29. 29. Test Case <ul><li>A test case for disk imaging </li></ul><ul><ul><li>Create a target test drive (visible sectors only) </li></ul></ul><ul><ul><li>Calculate a hash of the test drive </li></ul></ul><ul><ul><li>Image the test drive with the tool under test </li></ul></ul><ul><li>Based on how tool reports results, measure results </li></ul>
    30. 30. Ready to Test Tools <ul><li>Everything ready to test a tool </li></ul><ul><ul><li>Specification (requirements, test assertions & test cases, test procedures) </li></ul></ul><ul><ul><li>Validated test harness (user manual, validation plan, validation report) </li></ul></ul><ul><li>Steering committee selects tools to test </li></ul><ul><ul><li>Most widely used tools selected </li></ul></ul><ul><ul><li>May be unfair to vendors </li></ul></ul>
    31. 31. Tool Test Process <ul><li>After Steering Committee selects a tool … </li></ul><ul><li>Acquire tool & review documentation </li></ul><ul><li>Select test cases </li></ul><ul><li>Execute test cases </li></ul><ul><li>Discuss unexpected results with vendor & other labs (CART, DCCI, RCMP, others) </li></ul><ul><li>Produce test report (deliver to NIJ) </li></ul><ul><li>NIJ reviews and posts test report </li></ul>
    32. 32. Evaluating Test Results <ul><li>If a test exhibits an anomaly … </li></ul><ul><li>Look for hardware or procedural problem </li></ul><ul><li>Anomaly seen before </li></ul><ul><li>If unique, look at more cases </li></ul><ul><li>Examine similar anomalies </li></ul>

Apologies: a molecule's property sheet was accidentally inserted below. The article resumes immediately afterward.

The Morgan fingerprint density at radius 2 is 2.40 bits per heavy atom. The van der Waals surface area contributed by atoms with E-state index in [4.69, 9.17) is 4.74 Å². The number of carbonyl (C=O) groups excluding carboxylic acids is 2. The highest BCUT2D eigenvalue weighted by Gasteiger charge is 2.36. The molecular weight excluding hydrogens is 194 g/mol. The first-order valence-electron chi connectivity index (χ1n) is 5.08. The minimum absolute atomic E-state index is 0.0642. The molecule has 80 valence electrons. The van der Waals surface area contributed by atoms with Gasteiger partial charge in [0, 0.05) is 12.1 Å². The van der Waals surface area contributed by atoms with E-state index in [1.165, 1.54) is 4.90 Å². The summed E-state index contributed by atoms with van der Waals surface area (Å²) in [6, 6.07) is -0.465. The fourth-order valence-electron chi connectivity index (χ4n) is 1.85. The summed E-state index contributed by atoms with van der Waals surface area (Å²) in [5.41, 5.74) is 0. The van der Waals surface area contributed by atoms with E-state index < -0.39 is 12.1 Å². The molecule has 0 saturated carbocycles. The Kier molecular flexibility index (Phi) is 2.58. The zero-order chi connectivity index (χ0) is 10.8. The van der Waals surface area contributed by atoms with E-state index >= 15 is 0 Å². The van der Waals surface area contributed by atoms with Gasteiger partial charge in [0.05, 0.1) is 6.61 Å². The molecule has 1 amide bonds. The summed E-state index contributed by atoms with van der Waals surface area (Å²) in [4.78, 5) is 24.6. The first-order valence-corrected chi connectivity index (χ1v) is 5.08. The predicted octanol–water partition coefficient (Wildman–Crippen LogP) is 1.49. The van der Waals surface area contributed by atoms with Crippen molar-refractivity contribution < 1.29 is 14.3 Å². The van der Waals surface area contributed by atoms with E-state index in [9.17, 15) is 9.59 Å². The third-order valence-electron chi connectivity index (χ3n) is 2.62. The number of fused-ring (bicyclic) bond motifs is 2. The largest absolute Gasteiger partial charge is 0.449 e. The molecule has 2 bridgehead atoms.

33. 33. Current Activities <ul><li>Hard drive imaging tools </li></ul><ul><li>Software hard drive write protect </li></ul><ul><li>Hardware hard drive write protect </li></ul><ul><li>Deleted file recovery </li></ul><ul><li>String Searching </li></ul>
    34. 34. Challenges <ul><li>No standards or specifications for tools </li></ul><ul><li>Arcane knowledge domain (e.g. DOS, BIOS, Windows drivers, Bus protocols) </li></ul><ul><li>Reliably faulty hardware </li></ul><ul><li>Many versions of each tool </li></ul>
    35. 35. Impact <ul><li>Release 18 (Feb 2001) - A US government organization was doing some testing and uncovered an issue under a specific set of circumstances. </li></ul><ul><li>Linux doesn’t use the last sector if odd </li></ul><ul><li>Several vendors have made product or documentation changes </li></ul><ul><li>CFTT cited in some high profile court cases </li></ul>
    36. 36. Available Specifications <ul><li>Hard Drive Imaging (e.g., Safeback, EnCase, Ilook, Mares imaging tool) </li></ul><ul><li>Draft of revised disk imaging posted </li></ul><ul><li>Write Block Software Tools (e.g., RCMP HDL, Pdblock, ACES) </li></ul><ul><li>Write Block Hardware Devices (A-Card, FastBloc, NoWrite) </li></ul>
    37. 37. Specifications Under Development <ul><li>String Searching </li></ul><ul><li>Deleted File Recovery </li></ul><ul><li>Revised Disk Imaging </li></ul>